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United States Court of Appeals,Ninth Circuit.

UNITED STATES of America, Plaintiff-Appellee, v. Harold SIPAI, Defendant-Appellant.

No. 08-10300.

Decided: September 24, 2009

Before: PROCTER HUG, JR. and CARLOS T. BEA, Circuit Judges, and NANCY G. EDMUNDS,* District Judge. Rebecca Sullivan Silbert, Federal Public Defender, Oakland, CA, for the appellant. Tracie L. Brown, Assistant United States Attorney, San Francisco, CA, for the appellee.

Harold Sipai appeals from the district court's denial of his motion for reduction of sentence under 18 U.S.C. § 3582(c)(2). The district court held that it lacked jurisdiction to reduce Sipai's sentence. We agree. Because the sentencing court rejected Sipai's applicable guidelines range, and reduced Sipai's sentence pursuant to the 18 U.S.C. § 3553 factors, any further reduction would not be consistent with the Sentencing Commission's policy statements. Under United States v. Leniear, 574 F.3d 668, 674 (9th Cir.2009), consistency with the policy statements is a mandatory condition on such a sentencing reduction. Therefore we affirm the district court's denial of Sipai's motion.

The details of the guilt phase of Sipai's proceedings are irrelevant to his appeal except to say that the court convicted him of being a felon in possession of a firearm and possessing eighteen grams of cocaine base with intent to distribute, in violation of 18 U.S.C. § 922(g)(1) and 21 U.S.C. § 841(a)(1), respectively. The pre-sentencing report determined that these convictions constituted an Offense Level of 28. At the time of his conviction, Sipai had an extensive criminal history, including state convictions for attempted robbery, battery, transporting or selling a controlled substance, and possession of cocaine base for sale, among others. As such, the pre-sentencing report stated that Sipai's Criminal History Category was VI, either as a career offender under United States Sentencing Guidelines § 4B1.1 or because he had 23 criminal history points under § 4A1.1. Because his criminal history qualified Sipai as a career offender under § 4B1.1, the pre-sentence report recommended replacing his Offense Level of 28 with the applicable career offender Offense Level of 34. The pre-sentencing report concluded that Sipai's applicable guidelines range would be 262 to 327 months.

At the sentencing hearing, the court mostly agreed with the pre-sentencing report but, based on Sipai's argument to the court, found that Sipai should receive a two-point reduction of his Offense Level for acceptance of responsibility. The court calculated Sipai's applicable guidelines range as 210 to 262 months. Then the court considered the sentencing factors in 18 U.S.C. § 3553, including the nature of Sipai's offense, his criminal record, and the sentences imposed on defendants found guilty of similar crimes. The court also considered that Sipai reportedly had an IQ of 89 and that he had only a small amount of drugs “relative to what often is the case for people who are receiving substantially lesser sentences.”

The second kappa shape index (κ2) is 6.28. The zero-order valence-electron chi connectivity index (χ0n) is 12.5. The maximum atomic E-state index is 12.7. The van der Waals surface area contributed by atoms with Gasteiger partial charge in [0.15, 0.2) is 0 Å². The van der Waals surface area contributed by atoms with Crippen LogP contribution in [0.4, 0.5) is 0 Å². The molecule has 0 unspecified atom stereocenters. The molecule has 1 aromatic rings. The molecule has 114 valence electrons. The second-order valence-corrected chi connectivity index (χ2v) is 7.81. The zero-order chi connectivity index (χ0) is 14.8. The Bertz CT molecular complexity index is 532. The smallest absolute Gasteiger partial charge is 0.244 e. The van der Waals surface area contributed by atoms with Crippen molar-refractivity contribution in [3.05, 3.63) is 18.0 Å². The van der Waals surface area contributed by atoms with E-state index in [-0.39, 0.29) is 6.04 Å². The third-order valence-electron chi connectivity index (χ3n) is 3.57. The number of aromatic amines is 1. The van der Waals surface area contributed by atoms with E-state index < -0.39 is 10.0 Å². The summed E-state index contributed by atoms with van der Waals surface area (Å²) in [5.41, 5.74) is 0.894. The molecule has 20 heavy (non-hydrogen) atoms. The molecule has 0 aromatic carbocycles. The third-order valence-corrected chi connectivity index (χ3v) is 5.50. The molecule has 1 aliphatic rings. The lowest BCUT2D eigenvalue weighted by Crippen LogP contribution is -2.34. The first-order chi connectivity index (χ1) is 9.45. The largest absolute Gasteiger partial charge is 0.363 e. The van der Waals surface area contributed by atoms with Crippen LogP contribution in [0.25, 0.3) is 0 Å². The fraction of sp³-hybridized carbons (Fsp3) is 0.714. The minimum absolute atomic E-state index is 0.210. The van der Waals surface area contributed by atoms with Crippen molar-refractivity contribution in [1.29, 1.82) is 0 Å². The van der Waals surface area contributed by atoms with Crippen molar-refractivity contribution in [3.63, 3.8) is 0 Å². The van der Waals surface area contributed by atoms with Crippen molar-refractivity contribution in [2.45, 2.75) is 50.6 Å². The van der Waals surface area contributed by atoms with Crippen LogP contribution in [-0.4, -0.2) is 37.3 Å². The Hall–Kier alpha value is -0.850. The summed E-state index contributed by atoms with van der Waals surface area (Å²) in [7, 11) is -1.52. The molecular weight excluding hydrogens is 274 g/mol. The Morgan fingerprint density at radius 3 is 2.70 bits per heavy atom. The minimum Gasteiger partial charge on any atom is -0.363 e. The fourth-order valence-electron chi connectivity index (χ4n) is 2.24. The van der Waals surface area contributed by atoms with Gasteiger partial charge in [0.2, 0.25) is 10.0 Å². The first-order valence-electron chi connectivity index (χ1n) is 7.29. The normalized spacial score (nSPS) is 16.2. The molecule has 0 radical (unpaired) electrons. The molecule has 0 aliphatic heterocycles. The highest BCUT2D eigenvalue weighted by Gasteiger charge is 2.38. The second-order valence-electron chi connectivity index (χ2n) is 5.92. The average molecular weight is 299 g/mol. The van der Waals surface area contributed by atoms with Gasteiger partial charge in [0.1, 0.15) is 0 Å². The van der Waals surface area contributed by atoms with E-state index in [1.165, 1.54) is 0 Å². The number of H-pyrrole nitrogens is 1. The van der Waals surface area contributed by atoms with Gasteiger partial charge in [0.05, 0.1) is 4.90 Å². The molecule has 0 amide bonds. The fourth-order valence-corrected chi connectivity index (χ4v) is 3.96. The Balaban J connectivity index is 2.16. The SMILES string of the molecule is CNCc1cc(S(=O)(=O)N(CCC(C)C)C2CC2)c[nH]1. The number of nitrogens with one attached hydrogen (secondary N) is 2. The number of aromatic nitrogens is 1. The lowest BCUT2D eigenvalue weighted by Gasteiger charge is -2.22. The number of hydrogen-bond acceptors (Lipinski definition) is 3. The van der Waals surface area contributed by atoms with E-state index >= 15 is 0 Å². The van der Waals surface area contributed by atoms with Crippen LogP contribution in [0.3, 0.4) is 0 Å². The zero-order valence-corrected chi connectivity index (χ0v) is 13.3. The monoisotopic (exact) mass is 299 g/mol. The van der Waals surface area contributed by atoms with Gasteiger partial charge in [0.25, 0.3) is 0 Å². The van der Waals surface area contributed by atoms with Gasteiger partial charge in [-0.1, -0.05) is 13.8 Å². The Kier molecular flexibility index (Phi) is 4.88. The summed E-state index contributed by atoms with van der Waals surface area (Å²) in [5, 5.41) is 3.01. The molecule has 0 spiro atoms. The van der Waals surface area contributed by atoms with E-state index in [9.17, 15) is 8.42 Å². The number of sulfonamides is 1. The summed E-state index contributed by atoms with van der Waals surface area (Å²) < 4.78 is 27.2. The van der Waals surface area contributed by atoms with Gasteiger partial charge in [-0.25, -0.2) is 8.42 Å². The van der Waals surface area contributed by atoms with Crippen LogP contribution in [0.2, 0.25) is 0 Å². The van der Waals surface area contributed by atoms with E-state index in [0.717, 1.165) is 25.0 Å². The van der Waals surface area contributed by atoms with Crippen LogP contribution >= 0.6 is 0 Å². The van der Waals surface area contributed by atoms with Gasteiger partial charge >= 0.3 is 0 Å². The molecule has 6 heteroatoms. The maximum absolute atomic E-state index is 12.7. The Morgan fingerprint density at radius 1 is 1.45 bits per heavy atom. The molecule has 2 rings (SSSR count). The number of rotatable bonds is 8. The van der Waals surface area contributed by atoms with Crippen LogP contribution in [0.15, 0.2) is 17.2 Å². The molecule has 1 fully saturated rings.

After considering those factors, the court rejected the calculated guidelines range and suggested that an appropriate sentence would be 144 months, or 12 years. Both Sipai and the government submitted without further argument. The court sentenced Sipai to 144 months for possession of cocaine base with intent to sell, and a concurrent sentence of 120 months for being a felon in possession of a firearm. The court also imposed concurrent terms of supervised release.

Effective November 1, 2007, the Sentencing Commission amended the guidelines to alleviate some of the disparity in sentencing for offenses involving crack cocaine and powder cocaine. U.S.S.G. Supp. to App'x C, Amends. 706 & 711. The Commission made the amendments retroactively applicable, effective March 3, 2008, by including them in § 1B1.10(c). Id. Amend. 713. Based on these amendments, Sipai filed a motion under 18 U.S.C. § 3582(c)(2) to reduce his sentence. The government opposed Sipai's motion; it contended that the court did not have jurisdiction to reduce his sentence. The court determined that its sentencing decision was not based on a departure under the guidelines, but was a discretionary application of the § 3553 factors, and concluded that it did not have jurisdiction to consider modifying the sentence.

This court has adopted two conditions, based on the statutory language of § 3582(c)(2), that must be met before a court can consider a defendant's motion for a reduction of sentence: “(1) the sentence is ‘based on a sentencing range that has subsequently been lowered by the Sentencing Commission’; and (2) ‘such a reduction is consistent with applicable policy statements issued by the Sentencing Commission.’ ” Leniear, 574 F.3d at 673(quoting 18 U.S.C. § 3582(c)(2)). The applicable policy statement is U.S.S.G. § 1B1.10, in which the Sentencing Commission expressly limited the extension of sentencing reductions, by stating: “if the original term of imprisonment constituted a non-guideline sentence determined pursuant to 18 U.S.C. § 3553(a) and United States v. Booker, 543 U.S. 220, 125 S.Ct. 738, 160 L.Ed.2d 621 (2005), a further reduction generally would not be appropriate.” U.S.S.G. § 1B1.10(b)(2)(B).

In this case, Sipai's sentence was the result of a reduction after the district court applied the 18 U.S.C. § 3553(a) factors. As such, to consider a further reduction of Sipai's sentence would be inconsistent with the Sentencing Commission's applicable policy statements. The district court correctly determined that Sipai was not eligible for a reduction. See Leniear, 574 F.3d at 674.


HUG, Circuit Judge:

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